Familiarity breeds… more familiarity?


I noticed a word last night.

To be precise, I noticed a lot of them and far too many were the same.

Edit Number 4 (I have a far less polite name for it than that in private) of the novel is progressing at the pace of a wounded snail. I’m busily typing up the edits I made long-hand whilst sitting on trains to and from work.

It is tedious in the extreme. Oh boy, oh boy is it tedious. BUT (capitals, ‘cos this is important) it has taught me something fascinating.

I have words and phrases I over-use.

Last night, I discovered 34 instances of the word “familiar”.


3 of them occurred within 3 consecutive paragraphs.

That’s more than familiar, that’s positively intimate.

This realisation subsequently led on to a Sherlock Holmes-style investigation of exactly how such a heinous bludgeoning of the English language could have occurred. I like to think I have a broad vocabulary and I know lots and lots and lots of words. Some of them quite good ones. So why this insistence on one single variant?

I came up with two answers:

1)    I like things that are familiar. I’m not a big fan of change in general… yep, OK, whoa there! That’s true but this is not the place for psychoanalysis.

There’s a second, more writerly, solution:

2)    The novel has been written and edited in chunks over a long period of time. Like a jigsaw, pieces which have been hiding at the outset have been slotted in over the course of its evolution.

“So what, you slovenly abuser of vocab?” I hear you ask.

I’ve never, until now, read the whole book through from end-to-end with no gaps, omissions or chopping-up of the timeline. So I’ve never had the opportunity to hear the repetition until now.

Which means that this agonising 4th edit is actually one of the most important pieces of work I have ever done since I committed the opening sentence to paper all that time ago.

And that, boys and girls, is a massive relief that stops me heading off in search of a chocolate digestive and a duvet at this very moment. Onwards and upwards, to boldly hunt out other flagrant violations of my Mother tongue.

Do you have words or phrases that you find cropping up time and time again without you realising? And how do you write – are you structured or random?

Do tell…


6 Sentence Sunday


OK, let me be the first to point out that it’s not Sunday. Not yet anyway. Although if you’re reading this on Sunday it will be…

I only came across 6 Sentence Sunday recently, but the idea is that you share 6 sentences from your work (whether in progress or completed) which will then go live over at http://www.sixsunday.com on – yep, you guessed it – Sunday.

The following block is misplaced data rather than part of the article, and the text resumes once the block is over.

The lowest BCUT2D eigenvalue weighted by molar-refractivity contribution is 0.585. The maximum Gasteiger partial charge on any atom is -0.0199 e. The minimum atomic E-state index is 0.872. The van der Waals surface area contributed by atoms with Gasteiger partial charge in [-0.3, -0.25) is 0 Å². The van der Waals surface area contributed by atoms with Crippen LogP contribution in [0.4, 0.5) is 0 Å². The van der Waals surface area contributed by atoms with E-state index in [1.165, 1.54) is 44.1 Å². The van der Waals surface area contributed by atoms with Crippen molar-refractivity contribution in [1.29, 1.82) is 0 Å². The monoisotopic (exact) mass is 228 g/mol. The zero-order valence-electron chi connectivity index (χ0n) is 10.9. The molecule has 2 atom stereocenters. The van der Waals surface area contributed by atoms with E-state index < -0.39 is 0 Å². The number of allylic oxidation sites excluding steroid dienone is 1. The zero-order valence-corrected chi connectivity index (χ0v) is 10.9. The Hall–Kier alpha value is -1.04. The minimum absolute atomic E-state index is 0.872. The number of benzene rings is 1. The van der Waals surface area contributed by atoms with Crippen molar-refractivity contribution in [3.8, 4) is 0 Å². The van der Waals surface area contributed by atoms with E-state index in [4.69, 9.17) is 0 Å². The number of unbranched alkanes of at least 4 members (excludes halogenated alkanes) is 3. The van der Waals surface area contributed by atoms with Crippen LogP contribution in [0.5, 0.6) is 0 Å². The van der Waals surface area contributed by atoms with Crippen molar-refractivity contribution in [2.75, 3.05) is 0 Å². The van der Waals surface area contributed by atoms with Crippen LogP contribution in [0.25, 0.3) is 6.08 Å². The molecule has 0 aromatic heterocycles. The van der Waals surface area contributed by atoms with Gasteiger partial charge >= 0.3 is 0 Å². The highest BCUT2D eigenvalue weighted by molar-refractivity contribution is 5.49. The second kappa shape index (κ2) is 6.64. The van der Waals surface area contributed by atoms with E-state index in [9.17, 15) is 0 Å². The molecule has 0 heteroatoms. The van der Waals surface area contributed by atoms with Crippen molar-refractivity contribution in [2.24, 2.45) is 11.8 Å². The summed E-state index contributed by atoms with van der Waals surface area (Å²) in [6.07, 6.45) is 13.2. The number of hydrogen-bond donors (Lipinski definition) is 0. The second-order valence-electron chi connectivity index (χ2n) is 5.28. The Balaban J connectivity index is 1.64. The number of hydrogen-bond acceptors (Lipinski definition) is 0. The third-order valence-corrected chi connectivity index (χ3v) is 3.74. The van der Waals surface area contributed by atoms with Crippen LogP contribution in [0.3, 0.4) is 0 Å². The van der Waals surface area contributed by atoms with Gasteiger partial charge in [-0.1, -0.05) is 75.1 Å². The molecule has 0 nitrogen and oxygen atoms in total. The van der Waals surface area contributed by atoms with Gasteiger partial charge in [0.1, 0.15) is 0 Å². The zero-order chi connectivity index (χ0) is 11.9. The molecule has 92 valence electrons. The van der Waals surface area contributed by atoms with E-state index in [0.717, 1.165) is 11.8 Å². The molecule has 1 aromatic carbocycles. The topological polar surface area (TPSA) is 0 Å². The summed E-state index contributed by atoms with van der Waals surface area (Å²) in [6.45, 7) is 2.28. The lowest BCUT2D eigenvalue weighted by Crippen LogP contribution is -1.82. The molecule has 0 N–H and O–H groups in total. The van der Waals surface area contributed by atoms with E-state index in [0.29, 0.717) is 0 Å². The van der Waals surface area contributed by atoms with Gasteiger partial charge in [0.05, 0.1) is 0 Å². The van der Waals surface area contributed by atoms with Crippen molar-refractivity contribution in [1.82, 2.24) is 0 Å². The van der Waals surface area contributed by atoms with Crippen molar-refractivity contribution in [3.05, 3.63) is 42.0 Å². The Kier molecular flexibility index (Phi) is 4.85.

It’s the first time I’ve taken part in this, so here goes. Please find below, for your delight and delectation, the first 6 sentences of my novel-in-draft. It may be called Dark Energies or it may be called Jumping From Cliffs. I’ll let my audience decide once the time comes. I hope you enjoy them. Please feel free to comment if you do; or even if you don’t.

Edward Stretton somehow knew that neither he, nor anyone else, would ever see his wife again.

He replaced the bottle-green handset in its cradle and ran his hand once again over the empty space on the sideboard. A hazy rectangle of dark walnut stood out feather-edged against the sun-lightened surface surrounding it, the only indication of what no longer stood there. A light residue of polish coated his fingertips as they stroked rhythmically back and forth across the absence, as if he were stroking the hair of a child recently woken from a nightmare. He paused and inspected the powdery coating for a second, his mind a thousand miles away, before wiping it on the sleeve of his suit jacket and picking up the receiver once more.

With a slender forefinger, he turned the clear plastic dial until it stopped against the metal fingerpiece, then listened to the clicking as it ratcheted back to its starting position.

Any readers who have previously perused the post Sneak Peek will recognise these as the start of the Prologue. There’s one subtle difference however: this is from the edited, revised, adjective-light version which entered the world following feedback from all the lovely people who reviewed the original for me.

As soon as the final edit of the MS is complete, I shall be posting more. You have been warned.

In the meantime, I shall leave you in suspense…

Should I?


I have been ‘sort-of’ challenged to take part in NaNoWriMo (you know who you are!)

Anyone who’s read my post It’s About Time will appreciate the combination of excitement and abject fear this causes me.

1200 words a day??

How I’d love to. But there’s also work, cleaning, family, moving house (again), cooking, cleaning, eating, washing, ironing.. aaaaarrrggghhhh!!

I guess I could give up sleeping for 6 hours a night but, hey, everyone’s entitled to one luxury right?

Do I? Or don’t I?